By Leonidas Oikonomakis via Roarmag
The mass protests against Mexico’s new President are part of a global movement against the power of business and the farce of representative democracy.
We’ve seen the same images before.
We saw them in Athens on June 28 and 29, 2011 when the Government was voting on the imposition of further austerity measures that would strangle the middle and lower classes. Outside, tens of thousands of people had encircled the Parliament at Syntagma Square, fighting against the riot police, the last-remaining “protector” of the government. Despite the opposition of the people, whose interests it was supposed to be defending, the government voted for the measures.
After that, we saw the same images in Spain on September 25, 2012. Mariano Rajoy’s government was passing austerity measures in its own turn, while thousands of Spanish indignados had gathered around Madrid’s Neptuno Square, surrounding Parliament. Of course in this case too the riot police intervened with violence, even firing rubber bullets against the protesters, leaving tens of them injured. Again, despite the opposition of the people, whose will the Spanish government was supposed to be implementing, the austerity measures were voted through.
And now we are watching the same images again, this time in Mexico, where the Partido Revolucionario Institucional (PRI) returned to power today with its “new face”, Enrique Peña Nieto, as the new President of Mexico. Outside the Palacio Nacional, since dawn, numerous young people, identified by the press as members of Mexico’s #YoSoy132 student movement, protested against an election that they consider “imposed” by the media and obtained through corruption. Of course, they also had to face the police, who responded with extreme violence leading to dozens of injuries and one death: shot in the head with a rubber bullet.
The PRI, which the protestors refer to as PRInosauro, is the hegemonic party that had practically been governing Mexico ever since the Mexican Revolution. The PRI, through a strategy of clientelism and repression had managed to renew its power every six years for over seven decades, by continuously adapting to new circumstances. That is, until the 2000 elections, when it lost for the first time to PAN. Today, the PRI is returning to power after 12 years in opposition, represented by its “new face” — or its new mask, as the protesters argue — Enrique Peña Nieto, who, in an effort to distance himself from his party’s authoritarian past, has famously said that he wasn’t even born when the PRI murdered dozens (some say hundreds) of activists in the 1968 student movement in Tlatelolco.
Interestingly enough, the new President of Mexico and his party now have to face another challenge: #YoSoy132 — the most vibrant student movement this country has seen since the Tlatelolco massacre. The YoSoy132 movement is mainly comprised of university students and professors, who have mobilized against the manipulation of information by the mass media (they accuse Peña Nieto of being a “construction” of Televisa and Azteca, the country’s biggest TV channels).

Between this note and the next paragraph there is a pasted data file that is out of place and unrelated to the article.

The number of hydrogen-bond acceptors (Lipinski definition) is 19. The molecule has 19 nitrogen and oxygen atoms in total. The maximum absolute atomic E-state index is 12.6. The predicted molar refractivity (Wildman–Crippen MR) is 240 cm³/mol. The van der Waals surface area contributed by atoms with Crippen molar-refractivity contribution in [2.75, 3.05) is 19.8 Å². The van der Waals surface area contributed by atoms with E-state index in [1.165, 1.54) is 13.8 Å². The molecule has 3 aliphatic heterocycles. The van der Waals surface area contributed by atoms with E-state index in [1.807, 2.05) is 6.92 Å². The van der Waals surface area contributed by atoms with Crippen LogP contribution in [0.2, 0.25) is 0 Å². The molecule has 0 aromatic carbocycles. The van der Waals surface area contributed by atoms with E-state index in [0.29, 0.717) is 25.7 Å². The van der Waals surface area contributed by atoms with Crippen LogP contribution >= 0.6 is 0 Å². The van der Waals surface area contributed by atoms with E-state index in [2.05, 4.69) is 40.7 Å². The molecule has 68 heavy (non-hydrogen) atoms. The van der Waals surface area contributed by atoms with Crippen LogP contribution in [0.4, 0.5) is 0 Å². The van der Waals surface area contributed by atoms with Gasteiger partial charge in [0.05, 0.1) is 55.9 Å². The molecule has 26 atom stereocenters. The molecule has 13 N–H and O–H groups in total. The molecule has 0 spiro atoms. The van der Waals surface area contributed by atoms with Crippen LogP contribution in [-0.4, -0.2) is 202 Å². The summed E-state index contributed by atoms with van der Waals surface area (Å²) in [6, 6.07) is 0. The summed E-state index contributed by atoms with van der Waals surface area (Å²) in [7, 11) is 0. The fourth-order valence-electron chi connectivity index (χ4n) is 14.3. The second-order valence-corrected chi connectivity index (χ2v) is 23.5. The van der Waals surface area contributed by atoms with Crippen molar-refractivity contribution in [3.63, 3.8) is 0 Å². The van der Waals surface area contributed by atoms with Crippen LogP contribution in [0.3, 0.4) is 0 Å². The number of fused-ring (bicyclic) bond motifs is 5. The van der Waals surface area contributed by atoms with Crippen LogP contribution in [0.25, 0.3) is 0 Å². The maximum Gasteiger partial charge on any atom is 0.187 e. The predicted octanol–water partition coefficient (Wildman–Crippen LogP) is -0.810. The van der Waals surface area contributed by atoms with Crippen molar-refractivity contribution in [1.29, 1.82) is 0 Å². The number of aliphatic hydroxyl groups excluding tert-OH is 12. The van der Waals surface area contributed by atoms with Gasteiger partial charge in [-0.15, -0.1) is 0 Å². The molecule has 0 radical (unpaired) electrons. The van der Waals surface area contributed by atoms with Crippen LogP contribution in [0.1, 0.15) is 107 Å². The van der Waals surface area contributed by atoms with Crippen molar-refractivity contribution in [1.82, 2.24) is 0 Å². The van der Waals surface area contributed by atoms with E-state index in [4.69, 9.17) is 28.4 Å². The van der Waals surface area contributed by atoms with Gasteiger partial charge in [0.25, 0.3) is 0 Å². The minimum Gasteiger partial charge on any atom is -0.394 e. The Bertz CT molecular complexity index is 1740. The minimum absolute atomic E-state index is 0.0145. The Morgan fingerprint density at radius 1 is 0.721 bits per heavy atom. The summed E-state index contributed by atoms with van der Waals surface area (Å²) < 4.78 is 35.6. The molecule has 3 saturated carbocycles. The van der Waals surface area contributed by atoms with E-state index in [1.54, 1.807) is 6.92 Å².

The student movement has since developed into a broader social movement for real democracy, transparency, free and fair elections, and opposition to the government’s neoliberal policies and human rights violations (such as those of Peña Nieto in Atenco, where a police crackdown left two people dead, hundreds injured, and 26 women sexually assaulted). Furthermore, like the movements in Greece and Spain, YoSoy132 is a leaderless, horizontal movement for real democracy, and firmly belongs to the same cycle of protest as the Occupy movement and the students movements of Quebec and Chile.
Today, these protesters “welcomed” Mexico’s new President in their own way. And were “welcomed” by him with his.
What we are witnessing in Spain, Greece, Mexico, and other parts of the globe, is the birth of a transnational movement-family that is mobilizing against the farce of representative democracy and the growing influence of business and banking interests on national governments, as well as the role of the mass media in manipulating public opinion. Back in 1997, another Mexican, Subcomandante Marcos of the Zapatista Army of National Liberation, writing from the mountains of Mexico’s South-East, framed the grievances as follows:
The State, in neoliberalism, tends to shrink to the “indispensable minimum”. The so-called “Benefactor State” does not only become obsolete, it separates itself of all it was made up of as such, and it remains naked. In the cabaret of globalization, the State shows itself as a table dancer that strips of everything until it is left with only the minimum indispensable garments: the repressive force.
It’s the same “striptease” we have been witnessing in the past two years, in places as distinct and as distant as Greece, Spain, and Mexico among others.
And what is for sure, is that this particular striptease is not very popular.
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